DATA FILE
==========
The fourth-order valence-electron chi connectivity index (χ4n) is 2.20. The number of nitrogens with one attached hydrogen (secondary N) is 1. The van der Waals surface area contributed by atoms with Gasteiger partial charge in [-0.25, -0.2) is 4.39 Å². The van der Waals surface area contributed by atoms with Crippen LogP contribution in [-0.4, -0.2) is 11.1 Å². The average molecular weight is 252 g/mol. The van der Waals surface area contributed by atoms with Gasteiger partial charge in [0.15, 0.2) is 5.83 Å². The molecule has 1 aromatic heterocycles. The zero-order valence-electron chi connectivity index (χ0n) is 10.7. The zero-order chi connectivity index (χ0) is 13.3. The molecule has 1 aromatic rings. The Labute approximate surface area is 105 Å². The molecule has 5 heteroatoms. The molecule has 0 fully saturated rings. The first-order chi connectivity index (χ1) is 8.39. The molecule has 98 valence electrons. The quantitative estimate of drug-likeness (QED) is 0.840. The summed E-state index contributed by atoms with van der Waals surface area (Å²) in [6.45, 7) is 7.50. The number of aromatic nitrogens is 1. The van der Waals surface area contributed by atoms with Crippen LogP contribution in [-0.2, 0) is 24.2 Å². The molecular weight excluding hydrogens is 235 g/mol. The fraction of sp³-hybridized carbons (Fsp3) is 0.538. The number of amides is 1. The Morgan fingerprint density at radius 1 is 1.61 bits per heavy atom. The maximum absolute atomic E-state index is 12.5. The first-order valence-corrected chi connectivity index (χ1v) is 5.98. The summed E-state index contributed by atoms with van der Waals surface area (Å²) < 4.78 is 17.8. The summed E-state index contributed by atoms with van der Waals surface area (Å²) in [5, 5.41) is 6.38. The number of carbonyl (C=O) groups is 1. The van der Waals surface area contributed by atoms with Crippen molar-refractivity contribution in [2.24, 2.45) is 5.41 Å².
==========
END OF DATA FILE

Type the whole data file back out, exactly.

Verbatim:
The fourth-order valence-electron chi connectivity index (χ4n) is 2.20. The number of nitrogens with one attached hydrogen (secondary N) is 1. The van der Waals surface area contributed by atoms with Gasteiger partial charge in [-0.25, -0.2) is 4.39 Å². The van der Waals surface area contributed by atoms with Crippen LogP contribution in [-0.4, -0.2) is 11.1 Å². The average molecular weight is 252 g/mol. The van der Waals surface area contributed by atoms with Gasteiger partial charge in [0.15, 0.2) is 5.83 Å². The molecule has 1 aromatic heterocycles. The zero-order valence-electron chi connectivity index (χ0n) is 10.7. The zero-order chi connectivity index (χ0) is 13.3. The molecule has 1 aromatic rings. The Labute approximate surface area is 105 Å². The molecule has 5 heteroatoms. The molecule has 0 fully saturated rings. The first-order chi connectivity index (χ1) is 8.39. The molecule has 98 valence electrons. The quantitative estimate of drug-likeness (QED) is 0.840. The summed E-state index contributed by atoms with van der Waals surface area (Å²) in [6.45, 7) is 7.50. The number of aromatic nitrogens is 1. The van der Waals surface area contributed by atoms with Crippen LogP contribution in [-0.2, 0) is 24.2 Å². The molecular weight excluding hydrogens is 235 g/mol. The fraction of sp³-hybridized carbons (Fsp3) is 0.538. The number of amides is 1. The Morgan fingerprint density at radius 1 is 1.61 bits per heavy atom. The maximum absolute atomic E-state index is 12.5. The first-order valence-corrected chi connectivity index (χ1v) is 5.98. The summed E-state index contributed by atoms with van der Waals surface area (Å²) < 4.78 is 17.8. The summed E-state index contributed by atoms with van der Waals surface area (Å²) in [5, 5.41) is 6.38. The number of carbonyl (C=O) groups is 1. The van der Waals surface area contributed by atoms with Crippen molar-refractivity contribution in [2.24, 2.45) is 5.41 Å².